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If you can see bokeh circles of faraway light sources, they appear like paper disks of diameter f/a (optical focal length divided by aperture number) would look when placed in the focusing distance. That gives you a rough manner of estimating the focusing distance based on visual artifacts. It requires such artifacts to be prominent, of course, so you are ...


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If you want to avoid compression then raw files are your best choice when available. A camera recorded tiff isn't any better than a jpeg... the image is still processed and data lost/converted in the same way as an 8bit color jpeg; only the resulting image data isn't compressed which makes the files even larger than raw files. I would use jpegs with very low ...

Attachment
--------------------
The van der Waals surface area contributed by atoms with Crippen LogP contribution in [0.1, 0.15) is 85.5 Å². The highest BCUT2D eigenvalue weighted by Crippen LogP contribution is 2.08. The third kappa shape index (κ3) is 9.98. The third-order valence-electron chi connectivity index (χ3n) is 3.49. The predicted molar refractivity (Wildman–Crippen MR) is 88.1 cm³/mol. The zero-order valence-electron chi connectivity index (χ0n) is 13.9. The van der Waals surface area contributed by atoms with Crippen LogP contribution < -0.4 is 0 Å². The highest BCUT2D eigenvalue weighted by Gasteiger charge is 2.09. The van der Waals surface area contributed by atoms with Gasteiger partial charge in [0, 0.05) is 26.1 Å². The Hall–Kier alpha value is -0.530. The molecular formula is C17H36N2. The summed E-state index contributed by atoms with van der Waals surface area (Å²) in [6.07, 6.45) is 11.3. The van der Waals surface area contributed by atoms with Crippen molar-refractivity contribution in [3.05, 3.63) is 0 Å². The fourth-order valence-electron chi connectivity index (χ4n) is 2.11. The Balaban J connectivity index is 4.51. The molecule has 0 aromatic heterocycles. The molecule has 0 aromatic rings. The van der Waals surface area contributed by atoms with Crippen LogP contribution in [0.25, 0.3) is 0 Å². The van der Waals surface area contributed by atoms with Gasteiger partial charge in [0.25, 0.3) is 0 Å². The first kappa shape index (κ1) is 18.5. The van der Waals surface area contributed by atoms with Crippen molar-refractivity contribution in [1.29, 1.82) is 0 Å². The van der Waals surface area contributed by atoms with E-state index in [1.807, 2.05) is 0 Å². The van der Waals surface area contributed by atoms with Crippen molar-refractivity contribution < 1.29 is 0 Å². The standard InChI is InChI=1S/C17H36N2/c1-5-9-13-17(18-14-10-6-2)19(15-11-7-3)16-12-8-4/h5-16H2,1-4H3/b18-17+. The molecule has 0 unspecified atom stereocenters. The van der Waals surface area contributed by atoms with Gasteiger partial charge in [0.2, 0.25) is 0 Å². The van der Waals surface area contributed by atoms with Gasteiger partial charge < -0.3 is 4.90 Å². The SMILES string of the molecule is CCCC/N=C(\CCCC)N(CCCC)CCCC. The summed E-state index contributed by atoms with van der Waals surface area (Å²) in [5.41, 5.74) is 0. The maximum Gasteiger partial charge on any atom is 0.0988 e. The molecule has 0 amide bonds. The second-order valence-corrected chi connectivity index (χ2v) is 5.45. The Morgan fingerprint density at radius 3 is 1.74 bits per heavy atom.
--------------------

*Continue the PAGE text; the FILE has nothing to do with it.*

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Post camera processing can cram in as much additional meta data as desired, so I assume you are interested in what the camera produces directly. In general, RAW is going to have everything the camera offers. Conversion to another format isn't going to create more meta data. It's certainly possible that a given manufacturer may only insert selected meta data ...


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One very good option is to use TIFF format as it support EXIF, IPTC. Also you can store the images in uncompressed, lossless compressed, lossy compressed form. You can have multipage files. As benefit TIFF support 8,16,24,32 even more (for some colour space/compression) bits. And it support RGB, CMYK, YCbCr colour spaces. But be aware usually the size of ...